The boat continued to drift. The people at the oars responded to the steward’s orders as he sought to keep their bow pointed toward the approaching waves while staying in sight of Athenia. Russell closed his eyes and lost track of the time.

“She’s gone,” someone said.

He sat up and looked around, wondering who had gone? Did one of the passengers fall out of the boat? When he scanned the horizon he realized Athenia’s lights were nowhere in sight. The ship must have finally sunk and with it, his hopes for his parents. Did they get off in time? Loneliness enveloped him once again. He crouched further down on his bench, closed his eyes and let the tears roll down his cheeks, trying to cry as quietly as possible.

* * *

Voices in the air around him droned, words became distant and indistinct. He found himself sitting in a rowboat with his mom and dad. They had managed to get off the ship! They were on a lake and the sun was shining down, warming his neck and shoulders. His parents were talking to him about the big book sitting on his lap with pictures of trains.

“When we get home, we’ll make sure you get to ride with the engineer,” his father said.

“And blow the whistle,” his mother added. “That would be fun, wouldn’t it?”

Russell noticed water – rain drops – falling on his book and he tried to protect the pictures. He looked up to see the sky had grown dark. The sun was a bright light on the horizon.

“It’s a ship.”

The voice did not belong to his mom or dad.

“It’s coming this way,” another voice said. Russell struggled to understand and saw people in his rowboat talking and pointing to the horizon. Where were his parents? As voices around him began to rise, he realized he was still in the lifeboat. His disappointment quickly gave way to the excitement in people’s voices. Away on the southwest horizon he saw two bright points of light on the water. When the steward in charge said the lights probably belonged to a rescue ship, Russell caught his breath. Maybe his parents were on the ship.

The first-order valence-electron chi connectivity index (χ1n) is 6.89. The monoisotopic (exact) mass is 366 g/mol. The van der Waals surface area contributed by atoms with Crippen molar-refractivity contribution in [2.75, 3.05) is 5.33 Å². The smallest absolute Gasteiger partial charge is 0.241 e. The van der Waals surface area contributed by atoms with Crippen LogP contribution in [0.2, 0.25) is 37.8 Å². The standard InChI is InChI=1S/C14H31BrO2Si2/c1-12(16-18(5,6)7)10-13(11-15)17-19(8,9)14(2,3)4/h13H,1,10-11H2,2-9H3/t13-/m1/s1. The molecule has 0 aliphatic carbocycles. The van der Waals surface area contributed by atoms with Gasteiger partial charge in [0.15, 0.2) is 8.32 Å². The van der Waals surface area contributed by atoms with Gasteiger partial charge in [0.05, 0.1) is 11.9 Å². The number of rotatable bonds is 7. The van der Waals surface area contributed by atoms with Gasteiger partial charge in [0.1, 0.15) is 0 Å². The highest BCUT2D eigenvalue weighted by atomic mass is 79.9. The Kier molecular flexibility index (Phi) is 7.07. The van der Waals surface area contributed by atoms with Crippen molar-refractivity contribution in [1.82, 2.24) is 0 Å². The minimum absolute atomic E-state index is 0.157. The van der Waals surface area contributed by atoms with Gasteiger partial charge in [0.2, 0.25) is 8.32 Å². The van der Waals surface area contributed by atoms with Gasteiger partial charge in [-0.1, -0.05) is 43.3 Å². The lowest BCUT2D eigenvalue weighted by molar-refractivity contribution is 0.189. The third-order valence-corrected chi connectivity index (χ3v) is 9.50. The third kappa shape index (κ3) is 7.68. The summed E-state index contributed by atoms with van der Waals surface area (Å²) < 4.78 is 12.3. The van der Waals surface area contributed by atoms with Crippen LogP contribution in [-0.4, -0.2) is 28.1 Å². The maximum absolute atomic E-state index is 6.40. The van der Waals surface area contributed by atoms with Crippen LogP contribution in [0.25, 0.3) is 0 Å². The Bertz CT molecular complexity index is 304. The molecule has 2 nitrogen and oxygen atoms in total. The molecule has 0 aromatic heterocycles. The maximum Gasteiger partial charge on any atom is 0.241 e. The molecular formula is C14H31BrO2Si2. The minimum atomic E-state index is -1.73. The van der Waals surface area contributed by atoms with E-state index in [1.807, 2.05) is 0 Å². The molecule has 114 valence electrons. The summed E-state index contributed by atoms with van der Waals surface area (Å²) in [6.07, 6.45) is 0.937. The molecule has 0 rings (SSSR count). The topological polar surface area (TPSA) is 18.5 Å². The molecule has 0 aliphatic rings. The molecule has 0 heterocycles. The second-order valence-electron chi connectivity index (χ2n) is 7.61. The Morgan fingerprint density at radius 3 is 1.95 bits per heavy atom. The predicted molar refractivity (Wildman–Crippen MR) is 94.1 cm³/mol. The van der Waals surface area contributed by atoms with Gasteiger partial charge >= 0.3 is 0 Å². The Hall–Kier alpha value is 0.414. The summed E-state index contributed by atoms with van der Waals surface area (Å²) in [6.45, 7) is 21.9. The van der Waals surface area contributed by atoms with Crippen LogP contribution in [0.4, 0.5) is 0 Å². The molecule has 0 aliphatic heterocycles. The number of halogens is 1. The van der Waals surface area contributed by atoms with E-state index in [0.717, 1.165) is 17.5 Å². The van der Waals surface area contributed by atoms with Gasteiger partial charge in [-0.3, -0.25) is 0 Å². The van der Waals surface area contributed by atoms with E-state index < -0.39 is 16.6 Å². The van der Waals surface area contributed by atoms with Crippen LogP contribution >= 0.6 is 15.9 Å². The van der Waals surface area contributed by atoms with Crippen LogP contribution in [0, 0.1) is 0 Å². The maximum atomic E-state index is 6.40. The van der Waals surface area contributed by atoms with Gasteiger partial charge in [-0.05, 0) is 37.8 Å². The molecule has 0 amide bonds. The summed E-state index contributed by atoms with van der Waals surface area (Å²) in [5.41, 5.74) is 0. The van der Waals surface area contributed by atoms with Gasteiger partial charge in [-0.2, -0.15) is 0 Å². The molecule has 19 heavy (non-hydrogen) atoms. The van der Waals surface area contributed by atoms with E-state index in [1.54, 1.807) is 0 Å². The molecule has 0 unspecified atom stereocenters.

“I think it’s stopped.” A woman sitting near the bow made the initial observation, and in a few more minutes it became apparent that the ship wasn’t coming any closer. Several people in the lifeboat groaned. Russell realized they would need to somehow get themselves to the ship if they were going to be rescued.

“I can help row,” he said to the steward.

“Thanks, laddie, but it’s too far,” the man responded. “Besides the wind is blowing us in the right direction so we can save our strength for now.”

Boat 7A drifted slowly toward the rescue ship, whose silver-gray hull rode high on the water. After half an hour they approached close enough for Russell to count its three masts and single smoke funnel. The ship’s bright lights illuminated figures moving around the deck, throwing lines to other lifeboats pulling up alongside.

“Now,” the steward called to his rowers. “Everyone put your backs into in. Pull for all you’re worth.”

The oars splashed into the sea, but the boat responded sluggishly. The steward attempted steer a course using his surplus oar. Despite everyone’s desperate efforts, Russell saw clearly the current and the wind that had brought them so far were now pushing them beyond their rescue opportunity. He and his fellow passengers began shouting to the sailors on the rescue ship. They were close enough for Russell to see a big red flag with a blue cross and to read the name “KNUTE NELSON” across the ship’s stern.

But no one on the big ship’s deck seemed to hear their calls or see their lifeboat as they slowly drifted past the big ship and into the night.

In our next blog: Russell spies mysterious red lights on the horizon.

Read the whole story:  www.thomascsanger.com

This is the U-30 submarine commanded by Fritz-Julius Lemp that attacked the SS Athenia